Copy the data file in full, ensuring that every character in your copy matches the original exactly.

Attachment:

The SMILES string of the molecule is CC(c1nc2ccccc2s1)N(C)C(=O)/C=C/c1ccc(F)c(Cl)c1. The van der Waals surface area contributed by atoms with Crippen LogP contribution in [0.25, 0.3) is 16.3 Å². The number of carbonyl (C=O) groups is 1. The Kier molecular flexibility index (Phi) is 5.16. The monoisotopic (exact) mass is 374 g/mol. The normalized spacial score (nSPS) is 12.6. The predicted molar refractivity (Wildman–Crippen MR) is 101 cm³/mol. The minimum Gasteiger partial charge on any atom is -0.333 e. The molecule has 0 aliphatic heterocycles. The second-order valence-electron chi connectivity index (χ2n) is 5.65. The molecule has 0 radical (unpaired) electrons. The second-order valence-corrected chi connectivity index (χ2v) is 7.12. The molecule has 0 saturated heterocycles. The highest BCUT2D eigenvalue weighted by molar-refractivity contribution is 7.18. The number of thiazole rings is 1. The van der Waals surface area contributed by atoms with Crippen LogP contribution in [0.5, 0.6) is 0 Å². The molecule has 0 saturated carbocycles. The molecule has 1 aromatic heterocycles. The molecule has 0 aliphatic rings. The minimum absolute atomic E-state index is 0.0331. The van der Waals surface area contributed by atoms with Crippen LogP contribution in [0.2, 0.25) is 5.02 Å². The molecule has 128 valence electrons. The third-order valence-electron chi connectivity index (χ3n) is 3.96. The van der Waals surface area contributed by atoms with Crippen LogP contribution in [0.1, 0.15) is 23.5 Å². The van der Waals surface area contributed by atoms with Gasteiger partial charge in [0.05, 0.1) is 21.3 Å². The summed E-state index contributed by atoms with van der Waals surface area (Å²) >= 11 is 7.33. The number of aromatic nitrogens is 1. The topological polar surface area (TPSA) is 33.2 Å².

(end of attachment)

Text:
The SMILES string of the molecule is CC(c1nc2ccccc2s1)N(C)C(=O)/C=C/c1ccc(F)c(Cl)c1. The van der Waals surface area contributed by atoms with Crippen LogP contribution in [0.25, 0.3) is 16.3 Å². The number of carbonyl (C=O) groups is 1. The Kier molecular flexibility index (Phi) is 5.16. The monoisotopic (exact) mass is 374 g/mol. The normalized spacial score (nSPS) is 12.6. The predicted molar refractivity (Wildman–Crippen MR) is 101 cm³/mol. The minimum Gasteiger partial charge on any atom is -0.333 e. The molecule has 0 aliphatic heterocycles. The second-order valence-electron chi connectivity index (χ2n) is 5.65. The molecule has 0 radical (unpaired) electrons. The second-order valence-corrected chi connectivity index (χ2v) is 7.12. The molecule has 0 saturated heterocycles. The highest BCUT2D eigenvalue weighted by molar-refractivity contribution is 7.18. The number of thiazole rings is 1. The van der Waals surface area contributed by atoms with Crippen LogP contribution in [0.5, 0.6) is 0 Å². The molecule has 0 saturated carbocycles. The molecule has 1 aromatic heterocycles. The molecule has 0 aliphatic rings. The minimum absolute atomic E-state index is 0.0331. The van der Waals surface area contributed by atoms with Crippen LogP contribution in [0.2, 0.25) is 5.02 Å². The molecule has 128 valence electrons. The third-order valence-electron chi connectivity index (χ3n) is 3.96. The van der Waals surface area contributed by atoms with Crippen LogP contribution in [0.1, 0.15) is 23.5 Å². The van der Waals surface area contributed by atoms with Gasteiger partial charge in [0.05, 0.1) is 21.3 Å². The summed E-state index contributed by atoms with van der Waals surface area (Å²) >= 11 is 7.33. The number of aromatic nitrogens is 1. The topological polar surface area (TPSA) is 33.2 Å².